Office 365 is a cloud-based subscription to a suite of programs including Office 2016. This means you have a few options for purchasing Office 2016: a stand-alone product or as part of an Office 365 subscription. For most of us, the Office 2016 is much faster, as it is NOT (heavy) cloud based consumer of network bandwidth.
What is the difference between Office 365 and Office 2019?
Office 365 is a subscription service that ensures you always have the most up-to-date modern productivity tools from Microsoft. A license for Office 365, then, is contingent on sustained payments. Halt the latter and the license is revoked. Restarting the payments restores the license. Office 365 is a cloud based service (can be slow for some networks scenarios – as discussed earlier).
Office 2019 (like Office 2016) is sold as a one-time purchase, which means you pay a single, up-front cost to get Office suite for one computer. One-time purchases are available for both PCs and Macs. One advantage is it is not heavily cloud based and is capable of better performance for those with slow internet or high latency (satellite amongst others).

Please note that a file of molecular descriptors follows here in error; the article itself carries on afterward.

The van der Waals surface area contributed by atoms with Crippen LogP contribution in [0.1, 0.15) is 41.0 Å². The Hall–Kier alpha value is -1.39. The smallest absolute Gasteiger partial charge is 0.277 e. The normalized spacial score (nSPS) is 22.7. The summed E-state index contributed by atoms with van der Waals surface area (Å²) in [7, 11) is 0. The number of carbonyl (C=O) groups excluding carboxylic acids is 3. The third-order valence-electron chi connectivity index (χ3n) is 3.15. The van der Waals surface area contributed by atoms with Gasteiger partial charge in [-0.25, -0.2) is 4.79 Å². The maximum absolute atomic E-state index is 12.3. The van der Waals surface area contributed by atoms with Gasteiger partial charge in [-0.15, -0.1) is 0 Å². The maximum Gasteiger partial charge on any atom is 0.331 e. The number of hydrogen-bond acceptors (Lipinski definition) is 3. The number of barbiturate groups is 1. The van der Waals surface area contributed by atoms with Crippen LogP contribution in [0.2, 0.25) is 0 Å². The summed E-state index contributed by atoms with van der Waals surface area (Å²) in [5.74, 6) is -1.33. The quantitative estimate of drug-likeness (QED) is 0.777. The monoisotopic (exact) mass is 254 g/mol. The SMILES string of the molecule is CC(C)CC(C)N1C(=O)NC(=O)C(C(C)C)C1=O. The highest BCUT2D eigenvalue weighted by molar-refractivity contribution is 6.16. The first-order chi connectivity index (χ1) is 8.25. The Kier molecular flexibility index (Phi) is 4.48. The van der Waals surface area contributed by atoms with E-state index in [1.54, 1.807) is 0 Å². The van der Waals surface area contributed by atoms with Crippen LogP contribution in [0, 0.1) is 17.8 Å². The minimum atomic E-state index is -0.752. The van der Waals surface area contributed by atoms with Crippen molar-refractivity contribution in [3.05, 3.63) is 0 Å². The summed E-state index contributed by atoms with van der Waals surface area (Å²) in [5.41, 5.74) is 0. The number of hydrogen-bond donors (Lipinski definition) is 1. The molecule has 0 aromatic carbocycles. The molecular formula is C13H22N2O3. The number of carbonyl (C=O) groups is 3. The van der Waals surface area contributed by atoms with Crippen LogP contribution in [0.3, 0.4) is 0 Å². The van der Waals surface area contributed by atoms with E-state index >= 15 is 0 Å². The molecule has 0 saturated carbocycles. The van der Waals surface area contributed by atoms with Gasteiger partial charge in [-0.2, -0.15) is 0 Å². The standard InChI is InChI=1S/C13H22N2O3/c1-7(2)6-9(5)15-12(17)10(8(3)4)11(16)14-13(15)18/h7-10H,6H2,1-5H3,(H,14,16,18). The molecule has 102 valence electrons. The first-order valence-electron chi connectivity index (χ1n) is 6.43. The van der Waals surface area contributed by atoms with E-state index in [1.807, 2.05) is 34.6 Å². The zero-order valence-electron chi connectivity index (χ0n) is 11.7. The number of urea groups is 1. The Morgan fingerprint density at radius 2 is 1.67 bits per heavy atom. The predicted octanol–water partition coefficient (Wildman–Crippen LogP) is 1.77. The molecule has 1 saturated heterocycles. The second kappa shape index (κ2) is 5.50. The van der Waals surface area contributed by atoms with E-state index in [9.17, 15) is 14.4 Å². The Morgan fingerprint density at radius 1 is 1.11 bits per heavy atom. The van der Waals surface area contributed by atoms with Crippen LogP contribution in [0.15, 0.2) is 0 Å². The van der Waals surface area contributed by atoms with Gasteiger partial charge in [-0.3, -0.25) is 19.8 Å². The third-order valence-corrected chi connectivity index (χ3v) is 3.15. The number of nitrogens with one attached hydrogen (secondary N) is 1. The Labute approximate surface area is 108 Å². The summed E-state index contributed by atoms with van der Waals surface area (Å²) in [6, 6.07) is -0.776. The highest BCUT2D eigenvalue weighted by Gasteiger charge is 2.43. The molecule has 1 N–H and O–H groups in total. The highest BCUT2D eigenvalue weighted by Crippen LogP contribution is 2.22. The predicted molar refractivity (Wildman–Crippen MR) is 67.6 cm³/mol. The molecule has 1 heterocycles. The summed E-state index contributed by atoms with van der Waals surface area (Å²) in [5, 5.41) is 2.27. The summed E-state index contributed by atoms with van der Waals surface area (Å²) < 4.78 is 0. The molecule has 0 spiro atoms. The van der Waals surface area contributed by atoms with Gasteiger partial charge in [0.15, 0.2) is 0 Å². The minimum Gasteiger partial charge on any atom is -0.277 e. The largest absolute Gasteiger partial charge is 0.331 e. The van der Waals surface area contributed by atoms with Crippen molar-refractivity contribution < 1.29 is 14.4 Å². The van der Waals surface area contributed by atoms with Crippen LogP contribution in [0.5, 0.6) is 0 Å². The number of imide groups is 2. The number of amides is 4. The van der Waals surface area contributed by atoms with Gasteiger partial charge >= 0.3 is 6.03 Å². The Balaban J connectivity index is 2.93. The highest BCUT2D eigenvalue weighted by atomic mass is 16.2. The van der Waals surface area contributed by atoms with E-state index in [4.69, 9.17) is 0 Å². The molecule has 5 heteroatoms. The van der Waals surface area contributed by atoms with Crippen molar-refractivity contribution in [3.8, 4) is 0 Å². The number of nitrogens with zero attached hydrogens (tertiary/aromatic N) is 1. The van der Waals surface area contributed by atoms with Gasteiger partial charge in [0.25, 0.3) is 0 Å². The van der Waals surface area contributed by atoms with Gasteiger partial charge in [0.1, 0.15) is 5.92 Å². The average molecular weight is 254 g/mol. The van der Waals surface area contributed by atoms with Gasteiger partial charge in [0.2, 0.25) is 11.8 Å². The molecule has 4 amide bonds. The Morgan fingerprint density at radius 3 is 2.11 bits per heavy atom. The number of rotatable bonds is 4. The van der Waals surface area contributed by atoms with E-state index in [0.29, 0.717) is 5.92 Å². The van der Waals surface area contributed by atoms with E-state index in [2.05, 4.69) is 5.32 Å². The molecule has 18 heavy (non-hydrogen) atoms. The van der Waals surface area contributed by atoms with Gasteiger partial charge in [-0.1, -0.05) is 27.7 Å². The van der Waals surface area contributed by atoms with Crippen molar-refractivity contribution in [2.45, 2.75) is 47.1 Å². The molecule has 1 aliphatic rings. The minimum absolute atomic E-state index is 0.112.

Notes: Office 2019 and Office 2016 will eventually (in about October 2023) not offer any of the cloud-connected features (Microsoft-hosted Exchange, OneDrive storage and Skype for Business.) that Office 365 subscribers would see using the exact same suite.
Office 2019 standalone applications
- Word 2019, Excel 2019, Outlook 2019, PowerPoint 2019, and Skype for Business 2019 are all available for both Windows & macOS.
- Access 2019, Publisher 2019, Project 2019 (Standard and Professional), and Visio 2019 (Standard and Professional) are all available for Windows only.